Honorary doctorate recipient proud to join Maties family doctorate recipient proud to join Maties familyCorporate Communication & Marketing / Korporatiewe Kommunikasie & Bemarking<p>​​“I stand here before you deeply honoured and profoundly humbled by the recognition bestowed upon me and the privilege of joining the illustrious family of Stellenbosch alumni."<br></p><p>With these words, the internationally recognised scholar and biostatistician Prof Lehana Thabane accepted the honorary doctorate awarded to him by Stellenbosch University (SU) at its December graduation. He received the degree Doctor of Science (DSc) (Medicine and Health Sciences), <em>honoris causa</em>, on Tuesday (12 December 2023) at the graduation ceremony for the Faculty of Medicine and Health Sciences.</p><p>Thabane was honoured for his pioneering work in health research and clinical trials methodology and his advocacy for evidence-based medicine and healthcare, for transferring his expertise and knowledge through academia and building capacity for applied clinical research, and for his strong commitment to mentoring the next generation of scientists.</p><p>In his acceptance speech, Thabane emphasised the important role universities play in society. “They are the crucibles where future leaders are forged equipped with the skills and knowledge to harness technology for the betterment of humanity, from combating diseases to mitigating the adverse effects of climate change." </p><p>He hailed SU as an institution of high repute that “not only stood in the vanguard of South Africa's transformation from the shadow of the apartheid system, but also continues to blaze your trails in scientific innovation, contributing to brighter future for generations to come." </p><p>He encouraged graduates to embrace the transformative power of collaboration and mentorship, sustain a positive perspective, and refine their soft skills.</p><p>“In your pursuit of knowledge and wisdom remain humble and thirsty for more. Use your newfound knowledge for the betterment of humanity and always hold gratitude close to your heart." </p><p><strong>More about Thabane</strong></p><p>Prof Lehana Thabane is a professor of Biostatistics at McMaster University, and Vice-President of Research at St Joseph's Healthcare Hamilton in Canada. His ground-breaking work in developing and applying novel biostatistical methods for new clinical trial designs, including platform trials for COVID-19, has paved the way for innovative medical and behavioural interventions globally. Thabane is sought after by other eminent members of the international scientific community to serve as lead statistician on pivotal trials. </p><p>He has a particular passion for developing future scholars and has supervised more than 200 MSc and PhD students and mentored more than ten international fellows. Thabane's commitment to empowering students through education and training has seen him lead significant capacity-building initiatives in countries across Africa, including the launch of the Biostatistics MSc programme at Stellenbosch University in 2017, which has produced more than 30 skilled biostatisticians. He has held an appointment as an extraordinary professor in SU's Division of Epidemiology and Biostatistics for the past six years.</p><p>Thabane has published more than 1,000 peer-reviewed papers in leading journals, including the New England Journal of Medicine, Lancet, and Annals of Internal Medicine, and his work has been cited over 60,000 times. He has also collaborated on more than 300 national and international studies.<br></p><ul><li><strong>Photo</strong>: Prof Lehana Thabane at the graduation: <strong>Photographer</strong>: Stefan Els</li></ul><p>​<br></p>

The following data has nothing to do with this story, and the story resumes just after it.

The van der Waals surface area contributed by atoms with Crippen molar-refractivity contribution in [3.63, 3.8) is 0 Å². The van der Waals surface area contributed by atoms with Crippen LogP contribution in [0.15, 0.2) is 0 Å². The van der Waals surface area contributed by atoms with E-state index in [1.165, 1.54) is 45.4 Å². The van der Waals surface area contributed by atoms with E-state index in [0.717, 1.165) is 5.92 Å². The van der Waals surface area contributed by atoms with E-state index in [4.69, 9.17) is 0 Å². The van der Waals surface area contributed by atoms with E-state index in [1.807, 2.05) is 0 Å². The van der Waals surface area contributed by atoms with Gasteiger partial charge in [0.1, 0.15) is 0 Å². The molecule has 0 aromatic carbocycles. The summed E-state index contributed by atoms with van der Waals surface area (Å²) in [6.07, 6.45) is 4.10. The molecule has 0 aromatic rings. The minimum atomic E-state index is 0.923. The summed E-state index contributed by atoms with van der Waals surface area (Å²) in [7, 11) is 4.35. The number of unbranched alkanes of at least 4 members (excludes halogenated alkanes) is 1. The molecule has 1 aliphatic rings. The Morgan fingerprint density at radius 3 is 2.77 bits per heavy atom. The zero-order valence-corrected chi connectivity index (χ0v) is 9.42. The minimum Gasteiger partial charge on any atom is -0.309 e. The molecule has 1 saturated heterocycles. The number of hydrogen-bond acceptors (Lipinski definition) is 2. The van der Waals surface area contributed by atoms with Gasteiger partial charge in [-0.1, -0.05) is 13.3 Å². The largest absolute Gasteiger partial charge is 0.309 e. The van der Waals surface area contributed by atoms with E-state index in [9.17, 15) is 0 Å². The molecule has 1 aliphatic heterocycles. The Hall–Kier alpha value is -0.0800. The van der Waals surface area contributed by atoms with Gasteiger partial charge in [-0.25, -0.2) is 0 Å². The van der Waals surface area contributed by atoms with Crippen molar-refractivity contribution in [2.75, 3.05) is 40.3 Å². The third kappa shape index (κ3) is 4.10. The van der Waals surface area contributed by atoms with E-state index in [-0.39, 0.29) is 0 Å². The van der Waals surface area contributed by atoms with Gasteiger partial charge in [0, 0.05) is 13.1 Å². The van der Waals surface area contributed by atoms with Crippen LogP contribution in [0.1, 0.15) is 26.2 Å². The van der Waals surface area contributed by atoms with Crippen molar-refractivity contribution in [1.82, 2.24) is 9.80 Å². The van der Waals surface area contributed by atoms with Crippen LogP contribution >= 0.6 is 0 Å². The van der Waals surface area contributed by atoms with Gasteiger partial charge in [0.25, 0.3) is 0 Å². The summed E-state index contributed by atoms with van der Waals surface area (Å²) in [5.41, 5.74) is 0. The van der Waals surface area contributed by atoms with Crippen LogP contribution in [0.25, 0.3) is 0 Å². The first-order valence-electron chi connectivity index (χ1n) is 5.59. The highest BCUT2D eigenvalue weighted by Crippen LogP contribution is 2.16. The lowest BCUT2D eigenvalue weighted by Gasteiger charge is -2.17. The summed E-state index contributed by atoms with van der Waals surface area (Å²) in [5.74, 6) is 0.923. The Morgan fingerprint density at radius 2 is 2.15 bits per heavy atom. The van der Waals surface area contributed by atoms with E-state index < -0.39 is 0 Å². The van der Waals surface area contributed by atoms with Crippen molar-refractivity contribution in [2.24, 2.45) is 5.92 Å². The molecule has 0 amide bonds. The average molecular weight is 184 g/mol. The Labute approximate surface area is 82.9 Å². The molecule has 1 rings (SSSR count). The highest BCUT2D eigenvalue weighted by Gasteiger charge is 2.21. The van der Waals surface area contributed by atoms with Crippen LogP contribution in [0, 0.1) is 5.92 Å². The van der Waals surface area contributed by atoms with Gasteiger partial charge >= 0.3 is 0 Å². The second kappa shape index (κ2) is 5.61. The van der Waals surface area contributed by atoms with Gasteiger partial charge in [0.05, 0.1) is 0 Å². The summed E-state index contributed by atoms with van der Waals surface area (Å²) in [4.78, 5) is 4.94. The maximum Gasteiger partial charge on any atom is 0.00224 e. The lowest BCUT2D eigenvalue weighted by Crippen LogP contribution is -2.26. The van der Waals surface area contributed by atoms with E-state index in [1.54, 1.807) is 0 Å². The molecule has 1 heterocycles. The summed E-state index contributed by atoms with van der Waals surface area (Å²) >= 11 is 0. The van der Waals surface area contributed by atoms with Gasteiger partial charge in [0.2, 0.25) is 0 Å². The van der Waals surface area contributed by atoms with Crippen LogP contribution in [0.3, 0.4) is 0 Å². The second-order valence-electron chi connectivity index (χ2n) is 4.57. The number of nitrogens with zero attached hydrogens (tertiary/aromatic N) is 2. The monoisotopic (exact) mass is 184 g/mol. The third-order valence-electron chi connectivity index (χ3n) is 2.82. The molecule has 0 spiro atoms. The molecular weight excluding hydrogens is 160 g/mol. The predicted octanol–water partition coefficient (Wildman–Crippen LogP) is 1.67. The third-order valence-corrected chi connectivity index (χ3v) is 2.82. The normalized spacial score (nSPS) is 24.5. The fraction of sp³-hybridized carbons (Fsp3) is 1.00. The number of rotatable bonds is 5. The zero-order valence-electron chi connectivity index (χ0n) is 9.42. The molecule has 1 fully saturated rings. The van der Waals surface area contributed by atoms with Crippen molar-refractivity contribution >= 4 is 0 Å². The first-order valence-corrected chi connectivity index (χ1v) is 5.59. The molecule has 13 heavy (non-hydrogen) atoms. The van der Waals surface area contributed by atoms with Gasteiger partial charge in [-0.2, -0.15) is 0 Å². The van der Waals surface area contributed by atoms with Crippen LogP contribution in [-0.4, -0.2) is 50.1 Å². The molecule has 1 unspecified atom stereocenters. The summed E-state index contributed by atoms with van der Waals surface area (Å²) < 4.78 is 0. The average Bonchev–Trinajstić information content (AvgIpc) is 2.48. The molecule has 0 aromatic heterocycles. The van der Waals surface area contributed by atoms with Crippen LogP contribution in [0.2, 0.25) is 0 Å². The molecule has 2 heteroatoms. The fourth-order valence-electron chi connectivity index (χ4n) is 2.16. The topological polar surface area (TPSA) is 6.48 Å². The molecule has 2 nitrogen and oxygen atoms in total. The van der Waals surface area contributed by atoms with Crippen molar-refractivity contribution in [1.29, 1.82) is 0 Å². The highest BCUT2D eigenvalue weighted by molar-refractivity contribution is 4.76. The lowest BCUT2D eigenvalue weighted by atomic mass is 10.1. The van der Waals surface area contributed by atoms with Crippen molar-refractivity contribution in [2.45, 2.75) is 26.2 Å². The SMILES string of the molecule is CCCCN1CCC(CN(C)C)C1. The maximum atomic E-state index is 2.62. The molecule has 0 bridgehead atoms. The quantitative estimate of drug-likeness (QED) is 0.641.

Sugar tax alone not enough to combat obesity & NCDs tax alone not enough to combat obesity & NCDsCorporate Communication & Marketing / Korporatiewe Kommunikasie & Bemarking [Alec Basson]<p>​​In April 2018, the South African government, in response to a recommendation of the World Health Organisation, introduced a tax on sugar-sweetened beverages (SSB) known as the Health Promotion Levy (HPL) in an attempt to reduce citizens' sugar intake and to curb obesity in the country. <br></p><p>However, the jury is still out on whether this sugar tax alone will be enough to combat obesity, which is regarded as one of the risk factors for non-communicable diseases (NCDs) such as heart disease, stroke, cancer and diabetes. Among the unconvinced are registered dietitians and key industry role-players (KIRs), according to a study by researchers from the Division of Human Nutrition and the Centre for Statistical Consultation at Stellenbosch University.<br></p><p>The researchers surveyed dietitians and KIRs on their awareness and opinions of the HPL, perceived SSB purchasing of consumers and the barriers or facilitators for the implementation of the HPL.<br></p><p>The findings of their study were published recently in the <a href=""><strong class="ms-rteThemeForeColor-5-0">South African Journal of Clinical Nutrition</strong></a>.</p><p>The research findings indicated that dietitians and KIRs held the perception that the HPL is not adequate to have a sustainable impact on lowering NCDs and obesity.<br></p><p>“Dietitians and KIRs were positive about the HPL although the majority agreed that the implementation of a sugar tax alone will not make a difference because multiple factors contribute to NCDs and obesity. They believed the HPL of 11% was too little to have an impact on the purchasing behaviour of consumers.<br></p><p>“Dietitians did report a perceived decrease in the daily purchasing of SSBs by their clients in favour of mainly sugar-free beverages and water since the implementation of the HPL. Some dietitians were concerned that SSBs were substituted with other sugar-containing food items."<br></p><p>According to the researchers, this corresponds with other studies showing that nutrition interventions targeting specific foods or beverages may lead to adverse compensatory behaviour, such as increased consumption of alternative but similarly unhealthy foods and beverages.<br></p><p>The researchers add that while most KIRs agreed that the food industry understood the Government's rationale to implement the HPL, they also held the opinion that consumers were unaware of, nor understood the sugar taxation legislation.<br></p><p>“Consumers' lack of knowledge as well as their habitual purchasing of sugary drinks were regarded as key barriers to the successful implementation of the HPL."<br></p><p>Both dieticians and KIRs emphasised the importance of educating consumers about the sugar tax legislation, say the researchers. This was also regarded as a key factor to enhance the successful implementation of the HPL.<br></p><p>“Some dietitians confirmed using the HPL as a motivational tool to encourage reduced consumption of SSBs, while others taught their clients to read the nutritional information table with an emphasis on total sugar content and glycaemic carbohydrates, and how to understand endorsement logos."</p><p>The researchers point out that most dieticians and KIRs were unsure how the revenue generated through the HPL would be utilised. <br></p><p>“They held the opinion that the revenue should be earmarked for the treatment and prevention of NCDs and for health promotion to garner consumers' trust and facilitate change. However, they were sceptical and believed that the money would only benefit the Government." <br></p><p>The researchers say both groups were also concerned that the sugar tax could be regarded as intrusive by some consumers and as inappropriate by those who are not at risk of developing obesity or NCDs.<br></p><p>Going forward, the researchers call for integrated intervention strategies requiring multi-sectoral engagement to reduce the consumption of sugary drinks and to prevent obesity in the long run. <br></p><p>“The HPL should form part of a multi-pronged approach that includes fiscal measures, consumer education and controlled marketing of SSBs to create a supportive environment in which consumers make healthy choices, for instance the combination of education, effective food labelling and banning of marketing SSBs to children.<br></p><p>“Politicians, the SSB industry, consumers, trained dietitians and public health experts all have a part to play.<br></p><p>“Health professionals, in particular, play a crucial role in facilitating behaviour change and creating an enabling environment to support successful implementation of the sugar tax, especially if they use their expertise to influence policy-makers and the media."<br></p><p>The researchers say the findings from their study underscore the importance of an enabling environment that supports the availability and accessibility of healthy food choices in various settings as a vital cornerstone of the effectiveness of the HPL. <br></p><p>They add that more should be done to educate South Africans about the goal of the sugar tax and to create a supportive environment to improve their overall health and nutritional status.<br></p><ul><li><strong>​Source: </strong>Yolande Smit, Zarina Ebrahim, Maritha Marais, Daan Nel & Nelene Koen (2023). Does sugar taxation on sugar-sweetened beverages alter purchasing behaviour of South African consumers? Perspectives of dietitians and key industry role-players. <em>South African Journal of Clinical Nutrition</em> 2023: 1–8: DOI: <a href=""><strong class="ms-rteThemeForeColor-5-0">10.1080/16070658.2023.2249246</strong></a></li></ul><p><strong>​Photo by Doris Jungo from </strong><a href=""><strong class="ms-rteThemeForeColor-5-0">Pixabay</strong></a><br></p><p>​<br></p>